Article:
HP battery recall expands: check list here

By Richi Jennings. May 24, 2010.

HP has now recalled 120,000 batteries over the last 12 months. The company just added 54,000 to its list, citing worries over splitting, overheating, and fire. In IT Blogwatch, bloggers catalog critical conflagration concerns.

Your humble blogwatcher selected these bloggy morsels for your enjoyment. Not to mention Schrödinger's prophet...


    Tony Bradley brings the news:

HP had already initiated a recall of 70,000 similar batteries, but made the decision to expand the recall ... to include an additional 54,000 ... after receiving additional reports of overheating, battery ruptures, and injuries from users.


Even if you have never experienced any overheating issues with your battery, if it is part of the recall you should take advantage of having it replaced. You can ... get a fresh start with a new battery that hasn't had years to deteriorate.

Leslie Katz adds detailz:

The batteries, made in China, can overheat, posing a fire and burn hazard to consumers. ... The recall affects models manufactured between August 2007 and March 2008.


For additional information, visit the HP Battery Replacement Program Web site or call 888-202-4320 between 5 a.m. and 5 p.m. PDT Monday through Friday.

And Michael Kwan ups the hyperbole:

Just when you thought you were safe from exploding batteries, the fire-blasting wonders have risen back to the surface. ... Again. Not good. ... HP has been pretty proactive with its recall process. ... What makes today’s new a little more disconcerting, however, is that the list of recalled batteries continues to grow by the day.


Check the recall website to get yourself a free replacement. You’d hate to come home to a fiery blaze, I assume.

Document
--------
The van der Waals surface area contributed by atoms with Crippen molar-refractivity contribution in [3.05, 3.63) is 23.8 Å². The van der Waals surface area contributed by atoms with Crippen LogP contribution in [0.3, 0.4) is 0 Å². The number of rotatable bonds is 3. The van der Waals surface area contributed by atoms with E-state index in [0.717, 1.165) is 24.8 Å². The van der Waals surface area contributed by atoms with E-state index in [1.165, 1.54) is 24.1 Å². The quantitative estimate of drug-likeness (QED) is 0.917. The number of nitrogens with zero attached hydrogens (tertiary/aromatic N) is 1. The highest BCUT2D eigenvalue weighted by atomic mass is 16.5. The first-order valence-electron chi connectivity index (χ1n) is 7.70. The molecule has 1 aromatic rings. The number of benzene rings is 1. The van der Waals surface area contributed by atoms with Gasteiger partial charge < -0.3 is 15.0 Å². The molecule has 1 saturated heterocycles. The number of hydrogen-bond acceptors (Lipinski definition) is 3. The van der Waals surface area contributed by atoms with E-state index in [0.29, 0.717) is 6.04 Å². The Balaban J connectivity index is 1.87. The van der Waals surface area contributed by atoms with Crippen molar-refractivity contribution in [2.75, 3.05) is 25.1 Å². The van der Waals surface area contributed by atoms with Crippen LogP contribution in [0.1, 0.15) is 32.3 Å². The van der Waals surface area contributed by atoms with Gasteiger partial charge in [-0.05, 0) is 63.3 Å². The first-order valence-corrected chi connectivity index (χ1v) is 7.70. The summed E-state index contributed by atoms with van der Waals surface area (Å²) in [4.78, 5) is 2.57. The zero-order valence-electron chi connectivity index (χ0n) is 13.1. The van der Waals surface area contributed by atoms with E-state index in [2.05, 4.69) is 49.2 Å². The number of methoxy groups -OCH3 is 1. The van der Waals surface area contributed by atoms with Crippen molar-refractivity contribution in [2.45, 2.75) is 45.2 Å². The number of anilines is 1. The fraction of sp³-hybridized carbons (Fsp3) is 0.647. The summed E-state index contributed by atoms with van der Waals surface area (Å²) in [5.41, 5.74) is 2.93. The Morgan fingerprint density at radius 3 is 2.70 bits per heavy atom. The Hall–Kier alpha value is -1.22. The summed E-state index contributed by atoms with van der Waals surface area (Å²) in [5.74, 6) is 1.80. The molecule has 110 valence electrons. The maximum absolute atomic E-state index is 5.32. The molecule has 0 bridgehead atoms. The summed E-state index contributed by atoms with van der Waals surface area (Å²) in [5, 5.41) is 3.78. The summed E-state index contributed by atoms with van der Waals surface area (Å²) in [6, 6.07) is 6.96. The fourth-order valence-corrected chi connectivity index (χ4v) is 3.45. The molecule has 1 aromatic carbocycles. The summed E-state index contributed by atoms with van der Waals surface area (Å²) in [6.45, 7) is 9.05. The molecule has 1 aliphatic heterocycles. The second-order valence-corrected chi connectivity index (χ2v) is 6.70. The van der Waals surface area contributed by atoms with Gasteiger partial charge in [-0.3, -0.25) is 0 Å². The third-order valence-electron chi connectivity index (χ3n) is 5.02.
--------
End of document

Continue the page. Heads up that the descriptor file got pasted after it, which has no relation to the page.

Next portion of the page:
But Michael W. Jones calls it a lesson for manufacturers:

Companies should think twice before deciding to use the absolute low bidder for parts, especially when the source is in China, which seems to be involved in most of the recall stories in the news, at least after you forget about Toyota.

Meanwhile, Emory Kale rolls his eyes at the official advice:

The [Consumer Product Safety Commission] and HP say "you may use the AC adapter to power the computer until a replacement battery arrives."

  Oh, yeah, don't eat any computer parts if you get hungry, and never ever try and feed your mouse to your cat.

And Finally...

Schrödinger's prophet

Don't miss out on IT Blogwatch:

Richi Jennings, your humble blogwatcher
  Richi Jennings is an independent analyst/consultant, specializing in blogging, email, and security. A cross-functional IT geek since 1985, you can follow him as @richi on Twitter, pretend to be richij's friend on Facebook, or just use good old email: itbw@richij.com.

You can also read Richi's full profile and disclosure of his industry affiliations.

Copyright © 2010 IDG Communications, Inc.

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